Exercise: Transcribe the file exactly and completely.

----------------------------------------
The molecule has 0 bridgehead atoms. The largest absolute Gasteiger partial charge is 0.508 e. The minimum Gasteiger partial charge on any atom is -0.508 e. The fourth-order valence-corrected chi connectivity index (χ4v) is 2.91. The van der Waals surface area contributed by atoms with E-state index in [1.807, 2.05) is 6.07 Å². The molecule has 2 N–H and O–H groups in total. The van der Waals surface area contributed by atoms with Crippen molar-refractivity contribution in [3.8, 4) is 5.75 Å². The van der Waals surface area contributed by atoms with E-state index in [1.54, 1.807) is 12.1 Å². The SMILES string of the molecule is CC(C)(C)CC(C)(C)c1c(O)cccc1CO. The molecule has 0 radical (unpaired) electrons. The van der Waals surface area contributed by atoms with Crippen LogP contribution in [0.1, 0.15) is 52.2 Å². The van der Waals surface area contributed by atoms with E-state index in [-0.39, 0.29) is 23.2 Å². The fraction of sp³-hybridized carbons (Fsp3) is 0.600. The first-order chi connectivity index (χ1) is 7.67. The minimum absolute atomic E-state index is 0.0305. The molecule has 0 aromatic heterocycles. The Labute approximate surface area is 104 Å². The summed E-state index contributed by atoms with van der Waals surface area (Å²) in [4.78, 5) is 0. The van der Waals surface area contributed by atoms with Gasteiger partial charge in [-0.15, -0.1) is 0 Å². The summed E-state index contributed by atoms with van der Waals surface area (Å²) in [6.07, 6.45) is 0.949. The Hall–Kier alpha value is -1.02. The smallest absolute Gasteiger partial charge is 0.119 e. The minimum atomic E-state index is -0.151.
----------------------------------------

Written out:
The molecule has 0 bridgehead atoms. The largest absolute Gasteiger partial charge is 0.508 e. The minimum Gasteiger partial charge on any atom is -0.508 e. The fourth-order valence-corrected chi connectivity index (χ4v) is 2.91. The van der Waals surface area contributed by atoms with E-state index in [1.807, 2.05) is 6.07 Å². The molecule has 2 N–H and O–H groups in total. The van der Waals surface area contributed by atoms with Crippen molar-refractivity contribution in [3.8, 4) is 5.75 Å². The van der Waals surface area contributed by atoms with E-state index in [1.54, 1.807) is 12.1 Å². The SMILES string of the molecule is CC(C)(C)CC(C)(C)c1c(O)cccc1CO. The molecule has 0 radical (unpaired) electrons. The van der Waals surface area contributed by atoms with Crippen LogP contribution in [0.1, 0.15) is 52.2 Å². The van der Waals surface area contributed by atoms with E-state index in [-0.39, 0.29) is 23.2 Å². The fraction of sp³-hybridized carbons (Fsp3) is 0.600. The first-order chi connectivity index (χ1) is 7.67. The minimum absolute atomic E-state index is 0.0305. The molecule has 0 aromatic heterocycles. The Labute approximate surface area is 104 Å². The summed E-state index contributed by atoms with van der Waals surface area (Å²) in [4.78, 5) is 0. The van der Waals surface area contributed by atoms with Gasteiger partial charge in [-0.15, -0.1) is 0 Å². The summed E-state index contributed by atoms with van der Waals surface area (Å²) in [6.07, 6.45) is 0.949. The Hall–Kier alpha value is -1.02. The smallest absolute Gasteiger partial charge is 0.119 e. The minimum atomic E-state index is -0.151.